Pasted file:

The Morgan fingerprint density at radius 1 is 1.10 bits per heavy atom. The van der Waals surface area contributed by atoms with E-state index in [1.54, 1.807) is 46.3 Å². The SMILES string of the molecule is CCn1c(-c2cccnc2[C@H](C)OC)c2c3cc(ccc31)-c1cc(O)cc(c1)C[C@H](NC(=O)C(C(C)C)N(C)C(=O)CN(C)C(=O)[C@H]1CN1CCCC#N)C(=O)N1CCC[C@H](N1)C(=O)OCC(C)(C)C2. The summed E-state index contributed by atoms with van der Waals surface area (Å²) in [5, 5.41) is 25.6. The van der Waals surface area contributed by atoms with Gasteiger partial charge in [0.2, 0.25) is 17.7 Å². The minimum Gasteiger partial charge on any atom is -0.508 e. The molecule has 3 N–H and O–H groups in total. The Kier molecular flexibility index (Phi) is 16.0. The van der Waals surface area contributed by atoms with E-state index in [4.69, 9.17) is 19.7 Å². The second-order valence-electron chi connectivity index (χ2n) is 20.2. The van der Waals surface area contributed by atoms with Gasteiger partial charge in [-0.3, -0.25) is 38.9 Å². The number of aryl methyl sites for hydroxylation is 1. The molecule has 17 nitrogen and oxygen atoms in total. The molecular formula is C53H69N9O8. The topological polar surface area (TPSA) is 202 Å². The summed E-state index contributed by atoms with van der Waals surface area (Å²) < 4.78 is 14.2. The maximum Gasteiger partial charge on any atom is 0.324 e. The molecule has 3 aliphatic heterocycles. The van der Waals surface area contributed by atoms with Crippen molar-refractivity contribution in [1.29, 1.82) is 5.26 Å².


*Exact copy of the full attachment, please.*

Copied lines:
The Morgan fingerprint density at radius 1 is 1.10 bits per heavy atom. The van der Waals surface area contributed by atoms with E-state index in [1.54, 1.807) is 46.3 Å². The SMILES string of the molecule is CCn1c(-c2cccnc2[C@H](C)OC)c2c3cc(ccc31)-c1cc(O)cc(c1)C[C@H](NC(=O)C(C(C)C)N(C)C(=O)CN(C)C(=O)[C@H]1CN1CCCC#N)C(=O)N1CCC[C@H](N1)C(=O)OCC(C)(C)C2. The summed E-state index contributed by atoms with van der Waals surface area (Å²) in [5, 5.41) is 25.6. The van der Waals surface area contributed by atoms with Gasteiger partial charge in [0.2, 0.25) is 17.7 Å². The minimum Gasteiger partial charge on any atom is -0.508 e. The molecule has 3 N–H and O–H groups in total. The Kier molecular flexibility index (Phi) is 16.0. The van der Waals surface area contributed by atoms with E-state index in [4.69, 9.17) is 19.7 Å². The second-order valence-electron chi connectivity index (χ2n) is 20.2. The van der Waals surface area contributed by atoms with Gasteiger partial charge in [-0.3, -0.25) is 38.9 Å². The number of aryl methyl sites for hydroxylation is 1. The molecule has 17 nitrogen and oxygen atoms in total. The molecular formula is C53H69N9O8. The topological polar surface area (TPSA) is 202 Å². The summed E-state index contributed by atoms with van der Waals surface area (Å²) < 4.78 is 14.2. The maximum Gasteiger partial charge on any atom is 0.324 e. The molecule has 3 aliphatic heterocycles. The van der Waals surface area contributed by atoms with Crippen molar-refractivity contribution in [1.29, 1.82) is 5.26 Å².